Increased albuminuria is a predictor of graft loss in kidney graft recipients. It is unknown whether obesity is an independent risk factor for the development of increased albuminuria in this population. The aim of this study was to elucidate the association between obesity and albuminuria in renal transplant recipients.
We enrolled 330 renal transplant recipients and prospectively collected demographic, anthropomorphic, clinical and laboratory variables susceptible to influence albumin excretion. The outcome was albuminuria, measured using accurately timed urine collections. Data from 201 patients were analyzed after exclusion of participants with missing data and patients enrolled less than 6 months since renal transplantation. Analysis was carried out for an early and a late period, defined according to the 2.4-year median follow-up time.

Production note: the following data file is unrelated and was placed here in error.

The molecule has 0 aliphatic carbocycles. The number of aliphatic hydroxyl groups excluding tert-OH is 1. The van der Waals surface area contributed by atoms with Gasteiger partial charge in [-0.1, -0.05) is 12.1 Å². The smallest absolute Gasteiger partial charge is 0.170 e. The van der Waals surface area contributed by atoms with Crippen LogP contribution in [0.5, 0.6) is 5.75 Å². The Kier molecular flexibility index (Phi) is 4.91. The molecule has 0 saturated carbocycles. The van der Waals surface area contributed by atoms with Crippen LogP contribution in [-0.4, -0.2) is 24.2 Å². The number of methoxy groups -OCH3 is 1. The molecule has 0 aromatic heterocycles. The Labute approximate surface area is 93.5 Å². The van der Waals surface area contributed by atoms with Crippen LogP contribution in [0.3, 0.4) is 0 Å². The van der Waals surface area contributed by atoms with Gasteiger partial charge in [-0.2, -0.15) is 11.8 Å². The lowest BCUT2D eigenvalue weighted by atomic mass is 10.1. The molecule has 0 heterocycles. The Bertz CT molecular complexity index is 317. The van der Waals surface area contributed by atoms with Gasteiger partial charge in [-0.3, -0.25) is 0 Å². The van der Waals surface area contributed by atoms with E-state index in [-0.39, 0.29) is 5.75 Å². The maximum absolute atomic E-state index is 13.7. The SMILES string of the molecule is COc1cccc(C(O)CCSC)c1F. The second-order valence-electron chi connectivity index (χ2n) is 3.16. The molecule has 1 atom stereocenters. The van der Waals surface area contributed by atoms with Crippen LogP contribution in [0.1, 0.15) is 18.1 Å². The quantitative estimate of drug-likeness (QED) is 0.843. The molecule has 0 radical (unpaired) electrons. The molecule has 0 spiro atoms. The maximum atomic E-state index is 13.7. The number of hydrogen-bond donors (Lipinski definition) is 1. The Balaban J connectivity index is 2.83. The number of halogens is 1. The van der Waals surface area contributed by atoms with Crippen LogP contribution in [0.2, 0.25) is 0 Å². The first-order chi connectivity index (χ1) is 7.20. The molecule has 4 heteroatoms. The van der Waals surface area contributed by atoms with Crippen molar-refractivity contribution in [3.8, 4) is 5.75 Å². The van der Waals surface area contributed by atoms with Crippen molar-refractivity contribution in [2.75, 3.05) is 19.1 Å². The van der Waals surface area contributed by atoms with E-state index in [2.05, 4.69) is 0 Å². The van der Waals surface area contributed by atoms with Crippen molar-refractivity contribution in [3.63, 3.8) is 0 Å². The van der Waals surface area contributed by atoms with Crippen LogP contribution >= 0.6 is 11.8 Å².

Body mass index (BMI), waist circumference and urinary creatinine excretion rate were independent predictors of albuminuria in the late post-transplant period, indicating that the predictive value of body mass index for albuminuria is related to both increased abdominal fat mass and increased muscle mass. BMI was an independent predictor of microalbuminuria. Waist circumference and urinary creatinine were independent predictors of microalbuminuria for values above certain cutoffs: 110% of the accepted thresholds defining abdominal obesity and 1500 mg/day, respectively.
These associations, which have not previously been reported, suggest, but do not prove, that an imbalance between metabolic demand and nephron mass may be responsible for increased albuminuria in the renal transplant population.